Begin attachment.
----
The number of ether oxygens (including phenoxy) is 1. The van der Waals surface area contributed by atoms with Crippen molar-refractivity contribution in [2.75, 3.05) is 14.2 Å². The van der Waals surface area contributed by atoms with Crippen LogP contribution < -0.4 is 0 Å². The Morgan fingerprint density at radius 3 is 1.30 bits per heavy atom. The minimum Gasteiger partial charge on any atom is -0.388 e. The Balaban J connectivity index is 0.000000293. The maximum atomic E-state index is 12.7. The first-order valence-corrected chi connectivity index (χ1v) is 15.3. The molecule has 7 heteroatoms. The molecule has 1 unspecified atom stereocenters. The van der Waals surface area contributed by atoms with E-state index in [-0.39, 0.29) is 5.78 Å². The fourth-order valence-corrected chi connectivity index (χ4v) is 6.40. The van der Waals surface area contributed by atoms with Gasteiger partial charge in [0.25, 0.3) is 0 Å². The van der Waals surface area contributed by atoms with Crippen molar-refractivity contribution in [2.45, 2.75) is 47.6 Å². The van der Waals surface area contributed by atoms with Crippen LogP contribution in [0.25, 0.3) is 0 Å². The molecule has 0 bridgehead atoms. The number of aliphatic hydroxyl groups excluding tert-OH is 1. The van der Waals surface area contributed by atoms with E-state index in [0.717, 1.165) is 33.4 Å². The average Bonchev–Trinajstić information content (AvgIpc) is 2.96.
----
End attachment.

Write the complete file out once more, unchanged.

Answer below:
The number of ether oxygens (including phenoxy) is 1. The van der Waals surface area contributed by atoms with Crippen molar-refractivity contribution in [2.75, 3.05) is 14.2 Å². The van der Waals surface area contributed by atoms with Crippen LogP contribution < -0.4 is 0 Å². The Morgan fingerprint density at radius 3 is 1.30 bits per heavy atom. The minimum Gasteiger partial charge on any atom is -0.388 e. The Balaban J connectivity index is 0.000000293. The maximum atomic E-state index is 12.7. The first-order valence-corrected chi connectivity index (χ1v) is 15.3. The molecule has 7 heteroatoms. The molecule has 1 unspecified atom stereocenters. The van der Waals surface area contributed by atoms with E-state index in [-0.39, 0.29) is 5.78 Å². The fourth-order valence-corrected chi connectivity index (χ4v) is 6.40. The van der Waals surface area contributed by atoms with Gasteiger partial charge in [0.25, 0.3) is 0 Å². The van der Waals surface area contributed by atoms with Crippen molar-refractivity contribution in [2.45, 2.75) is 47.6 Å². The van der Waals surface area contributed by atoms with Crippen LogP contribution in [0.25, 0.3) is 0 Å². The molecule has 0 bridgehead atoms. The number of aliphatic hydroxyl groups excluding tert-OH is 1. The van der Waals surface area contributed by atoms with E-state index in [0.717, 1.165) is 33.4 Å². The average Bonchev–Trinajstić information content (AvgIpc) is 2.96.